“It’s not enough to be busy, so are the ants, the question is, what are we busy about?” —Henry David Thoreau
Time is the greatest opportunity in our life among all. Those who utilise it well are the successful ones. Almost everyone these days have too much to handle and not enough time to get it all done. Most of us do lot of things which make you seem busy in a public manner like answering mails at all hours, or scheduling and attending meetings constantly, or instant messaging when someone poses a new question and so on. For many, there’s a comfort in such artificial ‘busyness’ of fast e-mail messaging and social media posturing, while actual work demands that you leave much of that behind. In such cases, your ‘busyness’ becomes proxy to your efforts in doing productive work. Such unproductive busyness leaves you discontent as there are always certain aspects that could be done better thereby forcing you to confront the possibility that your best is not that good.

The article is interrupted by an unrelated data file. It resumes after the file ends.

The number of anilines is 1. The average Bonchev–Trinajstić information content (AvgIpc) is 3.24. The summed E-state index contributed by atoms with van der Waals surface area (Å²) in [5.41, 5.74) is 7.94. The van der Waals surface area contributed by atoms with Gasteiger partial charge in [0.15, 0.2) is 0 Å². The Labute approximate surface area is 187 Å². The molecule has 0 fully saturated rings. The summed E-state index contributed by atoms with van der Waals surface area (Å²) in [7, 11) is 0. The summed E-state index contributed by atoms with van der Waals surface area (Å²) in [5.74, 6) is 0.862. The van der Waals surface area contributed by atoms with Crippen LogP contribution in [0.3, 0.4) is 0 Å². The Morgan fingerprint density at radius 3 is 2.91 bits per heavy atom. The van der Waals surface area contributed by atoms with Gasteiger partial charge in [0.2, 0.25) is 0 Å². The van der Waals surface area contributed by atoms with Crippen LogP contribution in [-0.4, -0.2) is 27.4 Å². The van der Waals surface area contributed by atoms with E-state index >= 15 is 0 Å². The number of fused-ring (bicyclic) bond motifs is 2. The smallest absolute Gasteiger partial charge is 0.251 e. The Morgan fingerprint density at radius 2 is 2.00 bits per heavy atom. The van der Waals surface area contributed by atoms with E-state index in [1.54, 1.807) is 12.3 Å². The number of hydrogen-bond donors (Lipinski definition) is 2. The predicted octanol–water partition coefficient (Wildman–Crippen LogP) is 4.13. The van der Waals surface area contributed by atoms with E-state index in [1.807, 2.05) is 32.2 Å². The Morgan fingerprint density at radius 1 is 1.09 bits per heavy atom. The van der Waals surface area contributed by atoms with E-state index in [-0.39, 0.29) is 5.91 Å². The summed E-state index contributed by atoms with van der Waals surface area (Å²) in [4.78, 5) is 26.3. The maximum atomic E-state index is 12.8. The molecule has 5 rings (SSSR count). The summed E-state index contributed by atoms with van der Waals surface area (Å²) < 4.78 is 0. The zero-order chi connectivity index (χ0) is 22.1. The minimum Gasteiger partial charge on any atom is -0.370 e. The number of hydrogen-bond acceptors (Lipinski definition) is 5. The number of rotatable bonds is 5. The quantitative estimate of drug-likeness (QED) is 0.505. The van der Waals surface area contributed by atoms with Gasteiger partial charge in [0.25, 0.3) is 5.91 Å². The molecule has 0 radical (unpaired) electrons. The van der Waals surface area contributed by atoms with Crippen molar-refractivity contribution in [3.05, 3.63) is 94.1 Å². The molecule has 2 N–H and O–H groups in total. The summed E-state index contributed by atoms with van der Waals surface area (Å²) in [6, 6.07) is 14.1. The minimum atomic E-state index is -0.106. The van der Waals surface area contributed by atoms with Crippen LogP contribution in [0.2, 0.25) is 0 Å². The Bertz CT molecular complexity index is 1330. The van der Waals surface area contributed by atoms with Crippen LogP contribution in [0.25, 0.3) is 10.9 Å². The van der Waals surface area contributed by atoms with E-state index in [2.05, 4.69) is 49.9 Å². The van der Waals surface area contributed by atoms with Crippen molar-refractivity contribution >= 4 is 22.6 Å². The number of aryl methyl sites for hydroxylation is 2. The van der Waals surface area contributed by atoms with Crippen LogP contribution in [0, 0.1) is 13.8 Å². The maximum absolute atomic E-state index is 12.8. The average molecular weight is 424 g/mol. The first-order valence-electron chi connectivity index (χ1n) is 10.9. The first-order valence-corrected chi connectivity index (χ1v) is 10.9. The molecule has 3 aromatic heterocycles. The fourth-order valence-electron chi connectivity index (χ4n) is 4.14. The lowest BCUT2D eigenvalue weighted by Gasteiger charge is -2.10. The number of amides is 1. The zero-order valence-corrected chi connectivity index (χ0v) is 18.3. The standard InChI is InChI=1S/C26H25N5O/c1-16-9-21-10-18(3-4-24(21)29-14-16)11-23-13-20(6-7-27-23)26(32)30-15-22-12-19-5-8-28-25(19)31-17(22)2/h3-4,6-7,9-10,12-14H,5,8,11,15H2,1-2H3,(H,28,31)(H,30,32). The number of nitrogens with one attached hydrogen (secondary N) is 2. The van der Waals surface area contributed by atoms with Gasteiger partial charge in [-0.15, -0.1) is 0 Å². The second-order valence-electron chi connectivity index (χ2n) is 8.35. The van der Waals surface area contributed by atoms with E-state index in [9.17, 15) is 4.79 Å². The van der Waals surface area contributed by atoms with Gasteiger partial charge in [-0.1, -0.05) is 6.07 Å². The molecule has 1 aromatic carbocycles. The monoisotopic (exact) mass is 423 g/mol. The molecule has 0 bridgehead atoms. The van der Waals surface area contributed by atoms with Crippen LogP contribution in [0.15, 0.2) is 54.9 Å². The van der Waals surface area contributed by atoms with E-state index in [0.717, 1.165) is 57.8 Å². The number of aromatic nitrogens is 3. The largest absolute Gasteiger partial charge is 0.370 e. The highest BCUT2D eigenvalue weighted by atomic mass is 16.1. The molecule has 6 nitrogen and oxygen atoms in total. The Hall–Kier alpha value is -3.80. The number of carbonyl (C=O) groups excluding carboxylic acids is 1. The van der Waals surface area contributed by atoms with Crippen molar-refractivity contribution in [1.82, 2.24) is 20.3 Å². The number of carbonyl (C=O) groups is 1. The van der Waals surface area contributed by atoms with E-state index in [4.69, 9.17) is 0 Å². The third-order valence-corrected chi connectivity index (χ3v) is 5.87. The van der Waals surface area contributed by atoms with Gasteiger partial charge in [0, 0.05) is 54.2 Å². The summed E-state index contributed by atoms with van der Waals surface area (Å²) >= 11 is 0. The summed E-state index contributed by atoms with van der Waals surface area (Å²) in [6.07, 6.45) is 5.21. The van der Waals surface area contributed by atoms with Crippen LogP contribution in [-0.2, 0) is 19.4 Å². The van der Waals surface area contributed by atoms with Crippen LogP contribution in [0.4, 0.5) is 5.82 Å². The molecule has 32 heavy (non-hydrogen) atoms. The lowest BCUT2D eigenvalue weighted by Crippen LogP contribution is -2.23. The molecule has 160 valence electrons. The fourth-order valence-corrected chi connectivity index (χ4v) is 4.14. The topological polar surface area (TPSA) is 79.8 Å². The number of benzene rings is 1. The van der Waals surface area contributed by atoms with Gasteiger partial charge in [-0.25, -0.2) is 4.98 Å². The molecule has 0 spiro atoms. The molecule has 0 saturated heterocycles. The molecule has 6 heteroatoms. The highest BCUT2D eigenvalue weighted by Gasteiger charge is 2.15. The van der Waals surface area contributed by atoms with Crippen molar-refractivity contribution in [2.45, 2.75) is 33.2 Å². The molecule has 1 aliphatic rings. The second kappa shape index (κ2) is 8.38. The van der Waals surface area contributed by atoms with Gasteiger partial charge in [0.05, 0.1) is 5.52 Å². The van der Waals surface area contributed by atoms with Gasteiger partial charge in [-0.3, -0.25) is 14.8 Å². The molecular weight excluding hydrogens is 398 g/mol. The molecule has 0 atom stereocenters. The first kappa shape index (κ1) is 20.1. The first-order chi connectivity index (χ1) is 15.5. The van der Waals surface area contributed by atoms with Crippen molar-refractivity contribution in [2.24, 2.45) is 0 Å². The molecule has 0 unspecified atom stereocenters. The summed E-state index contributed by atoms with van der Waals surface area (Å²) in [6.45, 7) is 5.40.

Being ‘busy’ is not same thing as being ‘productive’
We find ourselves tackling too many things at the same time, spreading our focus so thin that nothing gets the attention it deserves. While many might be logging in long hours at work, or at home, but the same might not always end up in doing quality work. Because of this we often feel that we spending a lot of time on something, but don’t feel like been productive enough. One main reason for this could be the most important tasks are usually a bit more difficult and require more of our attention, time and focus. But most of the time, we get so caught up in the day-to-day distractions or ‘busyness’ of life and give either more or less attention to things than they deserve and lose the sense of being in control. We often cite the reason of being busy for postponing some of our important tasks. This habit of putting off important tasks on the back burner can rob you of your hours of achievement and success.